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I am a 20-year-old blond female, and a devotee of your column! Your
pamphlet Ten Ways You May Be Ruining Your Car Without Even Knowing It!
probably saved my last car. Now I need you to help save my marriage.

My husband's car, a 1986 Celica, threw a rod and has been scrapped. My
husband is furious with me for suggesting what I consider a suitable
replacement. His choice: a 1987 Toyota Tercel with 85,000 miles. My choice:
a 1990 Ford Tempo with 41,000 miles. They're both about the same price. He
feels the reputation of the Toyota ourweighs the extra mileage, but I think
mileage alone should be the determining factor. What should we do? -- Karyn

TOM: Well, I could see his point, Karyn. If someone were trying to sentence
me to drive around in a 1990 Tempo, I'd be bent out of shape, too.

RAY: The real answer is that we don't know which one's better.
And while mileage and reputation are both important, the most important
factor is the condition of the particular car you're looking at.

TOM: So while, generally speaking, a Tercel might be a better car than a
Tempo, this particular Tempo might be better than this particular Tercel.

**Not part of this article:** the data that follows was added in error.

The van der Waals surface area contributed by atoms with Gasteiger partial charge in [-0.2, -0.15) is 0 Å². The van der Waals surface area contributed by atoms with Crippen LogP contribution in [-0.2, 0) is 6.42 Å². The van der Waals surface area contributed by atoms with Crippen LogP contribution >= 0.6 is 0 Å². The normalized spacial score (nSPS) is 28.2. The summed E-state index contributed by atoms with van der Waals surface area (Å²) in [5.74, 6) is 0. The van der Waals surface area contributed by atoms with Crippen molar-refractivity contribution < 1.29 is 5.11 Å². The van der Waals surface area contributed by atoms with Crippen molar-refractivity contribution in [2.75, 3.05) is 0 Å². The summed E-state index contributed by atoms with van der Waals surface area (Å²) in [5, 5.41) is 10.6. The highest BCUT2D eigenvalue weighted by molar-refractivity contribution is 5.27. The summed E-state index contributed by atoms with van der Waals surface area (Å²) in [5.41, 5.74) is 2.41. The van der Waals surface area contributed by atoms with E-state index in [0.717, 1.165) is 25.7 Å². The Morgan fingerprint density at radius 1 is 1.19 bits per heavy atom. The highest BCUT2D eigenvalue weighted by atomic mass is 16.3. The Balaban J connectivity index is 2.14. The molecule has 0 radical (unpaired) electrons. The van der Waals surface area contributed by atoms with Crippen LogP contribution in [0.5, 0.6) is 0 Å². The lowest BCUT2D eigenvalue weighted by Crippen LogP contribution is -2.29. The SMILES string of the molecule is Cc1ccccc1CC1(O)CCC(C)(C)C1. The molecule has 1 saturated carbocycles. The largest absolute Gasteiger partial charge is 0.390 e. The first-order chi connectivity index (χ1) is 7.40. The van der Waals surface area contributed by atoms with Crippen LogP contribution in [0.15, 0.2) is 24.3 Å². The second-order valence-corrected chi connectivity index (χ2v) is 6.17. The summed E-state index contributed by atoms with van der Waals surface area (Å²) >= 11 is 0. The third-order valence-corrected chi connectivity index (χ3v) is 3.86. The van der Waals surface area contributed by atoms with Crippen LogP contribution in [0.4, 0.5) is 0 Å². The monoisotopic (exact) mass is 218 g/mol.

RAY: So what do you do? You check them out. First of all, I'd say on paper
these cars are about equal. Weighing the mileages and the reputations, I'd
have to guess that they both should have 50-60,000 more miles on them. And
since your husband is the one who's going to have to drive this car, I'd
let him make the choice. What do you care, Karyn? You don't have to drive
the Tercel. You've got your Jaguar convertible, right?

TOM: Your husband should get this prospective Tercel to a mechanic he
trusts and have him go over it stem to stern. We go over this process in
detail in the used-car pamphlet. Without a thorough check-up, you really
don't know what you're buying.

RAY: And if the Tercel checks out, let him buy it and give him your
blessing. And if not, ask him if he's driven a Ford lately.

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